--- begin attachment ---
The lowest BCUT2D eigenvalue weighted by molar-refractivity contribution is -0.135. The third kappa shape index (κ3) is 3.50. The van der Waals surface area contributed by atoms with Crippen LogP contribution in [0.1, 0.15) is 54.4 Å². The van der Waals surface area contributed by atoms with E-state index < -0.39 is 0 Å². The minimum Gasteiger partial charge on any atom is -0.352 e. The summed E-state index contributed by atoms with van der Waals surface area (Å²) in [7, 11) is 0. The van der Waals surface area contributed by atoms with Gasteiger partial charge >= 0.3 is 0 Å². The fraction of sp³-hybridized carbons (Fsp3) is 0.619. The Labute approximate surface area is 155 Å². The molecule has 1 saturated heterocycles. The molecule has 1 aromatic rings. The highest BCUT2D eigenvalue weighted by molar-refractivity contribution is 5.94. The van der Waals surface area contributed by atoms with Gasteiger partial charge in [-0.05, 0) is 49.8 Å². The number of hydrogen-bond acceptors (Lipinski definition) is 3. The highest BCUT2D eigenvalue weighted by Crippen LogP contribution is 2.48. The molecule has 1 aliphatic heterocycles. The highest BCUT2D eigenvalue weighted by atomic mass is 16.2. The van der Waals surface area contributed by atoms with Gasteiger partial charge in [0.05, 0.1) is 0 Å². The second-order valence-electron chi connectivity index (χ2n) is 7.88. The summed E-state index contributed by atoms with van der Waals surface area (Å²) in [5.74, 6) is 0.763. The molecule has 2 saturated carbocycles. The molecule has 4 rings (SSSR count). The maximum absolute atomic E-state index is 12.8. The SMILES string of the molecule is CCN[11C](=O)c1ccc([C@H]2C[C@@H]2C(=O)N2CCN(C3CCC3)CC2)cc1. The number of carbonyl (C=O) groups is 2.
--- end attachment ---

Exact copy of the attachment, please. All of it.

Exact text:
The lowest BCUT2D eigenvalue weighted by molar-refractivity contribution is -0.135. The third kappa shape index (κ3) is 3.50. The van der Waals surface area contributed by atoms with Crippen LogP contribution in [0.1, 0.15) is 54.4 Å². The van der Waals surface area contributed by atoms with E-state index < -0.39 is 0 Å². The minimum Gasteiger partial charge on any atom is -0.352 e. The summed E-state index contributed by atoms with van der Waals surface area (Å²) in [7, 11) is 0. The van der Waals surface area contributed by atoms with Gasteiger partial charge >= 0.3 is 0 Å². The fraction of sp³-hybridized carbons (Fsp3) is 0.619. The Labute approximate surface area is 155 Å². The molecule has 1 saturated heterocycles. The molecule has 1 aromatic rings. The highest BCUT2D eigenvalue weighted by molar-refractivity contribution is 5.94. The van der Waals surface area contributed by atoms with Gasteiger partial charge in [-0.05, 0) is 49.8 Å². The number of hydrogen-bond acceptors (Lipinski definition) is 3. The highest BCUT2D eigenvalue weighted by Crippen LogP contribution is 2.48. The molecule has 1 aliphatic heterocycles. The highest BCUT2D eigenvalue weighted by atomic mass is 16.2. The van der Waals surface area contributed by atoms with Gasteiger partial charge in [0.05, 0.1) is 0 Å². The second-order valence-electron chi connectivity index (χ2n) is 7.88. The summed E-state index contributed by atoms with van der Waals surface area (Å²) in [5.74, 6) is 0.763. The molecule has 2 saturated carbocycles. The molecule has 4 rings (SSSR count). The maximum absolute atomic E-state index is 12.8. The SMILES string of the molecule is CCN[11C](=O)c1ccc([C@H]2C[C@@H]2C(=O)N2CCN(C3CCC3)CC2)cc1. The number of carbonyl (C=O) groups is 2.